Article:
Need a speaker for your society, library, or archive? Below are the topics I am currently offering. I’m always interested in developing new ideas. If you have something specific your group may be interested in that you’ve not seen elsewhere, I’d love to hear from you. While most scheduled dates can be found on the “See Me!” section of the home page, please contact me for availability and rates: chris@staatsofohio.com.

Beyond the Docket Books: Digging For Gold In Probate Packets
Will books and probate dockets can provide a great deal of information about our ancestors, but the original estate (probate) file can reveal details about our ancestors and their families that no other record group is likely to document. Family relationships, occupations, personal possessions, and even family squabbles may all be contained in that little packet. Administrator bonds, inventories, sale lists, distributive accounts, and other items found in the estate file breathe life into our ancestors and provide us with a glimpse of the person behind the names and dates.

Buried Treasure: Finding Your Ancestors in Ohio’s Local Government Records Collection
You’ve searched all the records available to you online, at the courthouses, and in local libraries, but your ancestor still has managed to elude you. Is it time to give up? Certainly not! Ohio’s Local Government Record Program has preserved a wealth of records that many people don’t know exist and can’t be found elsewhere: justice of the peace dockets, quadrennial census records, enumerations of youth, poll books, indentures, and militia enrollment— just to scratch the surface. Learn more about these records, who holds them, and how to access them.

Where Does It Say That? Learning to Love Indirect Evidence
Direct evidence, the sort of evidence that completely answers a research question by itself, is often scarce. It can also be wrong, or we may discover two pieces of direct evidence that conflict with each other. Without any documents telling us exactly what we want to know, how do we identify relationships that might not be stated explicitly, resolve conflicts between records, and arrive at sound genealogical conclusions? By collecting, analyzing, and correlating indirect evidence of course!The Henry McGinnis family of 19th century rural Pennsylvania provides an easy-to-understand example of using mostly indirect evidence to reconstruct a family which left precious little for descendants to work with.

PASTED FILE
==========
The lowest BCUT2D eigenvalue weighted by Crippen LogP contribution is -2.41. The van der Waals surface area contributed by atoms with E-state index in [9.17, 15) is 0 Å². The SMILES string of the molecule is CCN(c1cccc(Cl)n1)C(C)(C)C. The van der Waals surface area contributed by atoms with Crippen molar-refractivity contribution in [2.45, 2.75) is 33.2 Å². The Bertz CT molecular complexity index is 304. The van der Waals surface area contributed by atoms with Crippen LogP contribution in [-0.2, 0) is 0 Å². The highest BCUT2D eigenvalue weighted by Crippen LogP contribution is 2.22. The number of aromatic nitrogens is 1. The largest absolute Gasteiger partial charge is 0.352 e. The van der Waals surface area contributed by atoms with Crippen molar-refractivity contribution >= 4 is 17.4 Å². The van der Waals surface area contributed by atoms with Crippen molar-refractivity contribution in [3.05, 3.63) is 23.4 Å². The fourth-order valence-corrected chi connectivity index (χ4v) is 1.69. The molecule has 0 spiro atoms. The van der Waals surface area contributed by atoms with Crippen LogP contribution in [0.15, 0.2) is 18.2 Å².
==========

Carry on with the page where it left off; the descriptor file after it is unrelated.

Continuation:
Ten Hi-Tech Tools for Low-Tech Genealogists
Technology is supposed to make our lives easier, isn’t it? Sometimes it doesn’t seem that way, but there are a number of fear-free (and cost-free) tools available to help you throughout the research process: from creating a research plan and searching online, to onsite research tools, to things that help you put it all together once you get home. This presentation introduces a number of simple, yet powerful tools and some of their potential uses, explained in plain English – no technical degree required!

Using Deeds In Your Genealogical Research: Location Isn’t Everything
Deeds are an underutilized resource that can be intimidating and difficult to understand. Join Chris Staats as he discusses the wealth of information to be found in these records, helps wade through the legal terminology, and shows that deeds are about far more than simply learning where your ancestor lived.

Unlocking the Keystone State: Key Resources and Repositories for Pennsylvania Research
Pennsylvania can be a confusing, unfamiliar genealogical landscape – especially for those who’ve primarily researched in Ohio records. A limited run of vital records, courts of confusing names, and lack of easy access to records can quickly frustrate someone new to Pennsylvania research. “Unlocking the Keystone State” presents an overview of the most commonly used Pennsylvania records, where to find them, and how to use them. More and more resources are becoming available online, and access to those that aren’t is easier than ever. There’s no need to feel locked out of your Pennsylvania research. This presentation will help open the door, providing a gateway to your Pennsylvania past.

Power Platting: Technology Tools to Create Pictures From Property Descriptions
No doubt about it – a compass and graph paper still work fine. However, software tools add power and flexibility in the platting of property and creation of maps to aid in your research. Presented in plain English, this presentation focuses on the “whys” and “hows” of platting property descriptions using both proprietary (Adobe Illustrator) and open source (Scribus) drawing software. Extended sessions further explore using county GIS, Google, USGS, and other map sources to create overlays with the properties you’ve laid out.

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